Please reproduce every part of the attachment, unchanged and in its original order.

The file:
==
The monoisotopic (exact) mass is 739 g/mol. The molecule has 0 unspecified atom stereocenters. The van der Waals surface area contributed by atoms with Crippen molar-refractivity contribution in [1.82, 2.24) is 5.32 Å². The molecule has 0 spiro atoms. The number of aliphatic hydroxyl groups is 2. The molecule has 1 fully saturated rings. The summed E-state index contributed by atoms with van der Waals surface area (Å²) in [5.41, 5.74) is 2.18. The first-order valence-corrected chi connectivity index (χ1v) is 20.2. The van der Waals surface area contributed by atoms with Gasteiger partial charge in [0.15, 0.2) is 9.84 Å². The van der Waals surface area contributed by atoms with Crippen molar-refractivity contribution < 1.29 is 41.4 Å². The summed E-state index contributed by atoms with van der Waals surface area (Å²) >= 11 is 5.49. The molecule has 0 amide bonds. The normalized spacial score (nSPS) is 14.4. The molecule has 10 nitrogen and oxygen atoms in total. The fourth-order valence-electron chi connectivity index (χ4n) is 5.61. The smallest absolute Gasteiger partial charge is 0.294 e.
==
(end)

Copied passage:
The monoisotopic (exact) mass is 739 g/mol. The molecule has 0 unspecified atom stereocenters. The van der Waals surface area contributed by atoms with Crippen molar-refractivity contribution in [1.82, 2.24) is 5.32 Å². The molecule has 0 spiro atoms. The number of aliphatic hydroxyl groups is 2. The molecule has 1 fully saturated rings. The summed E-state index contributed by atoms with van der Waals surface area (Å²) in [5.41, 5.74) is 2.18. The first-order valence-corrected chi connectivity index (χ1v) is 20.2. The van der Waals surface area contributed by atoms with Gasteiger partial charge in [0.15, 0.2) is 9.84 Å². The van der Waals surface area contributed by atoms with Crippen molar-refractivity contribution < 1.29 is 41.4 Å². The summed E-state index contributed by atoms with van der Waals surface area (Å²) >= 11 is 5.49. The molecule has 0 amide bonds. The normalized spacial score (nSPS) is 14.4. The molecule has 10 nitrogen and oxygen atoms in total. The fourth-order valence-electron chi connectivity index (χ4n) is 5.61. The smallest absolute Gasteiger partial charge is 0.294 e.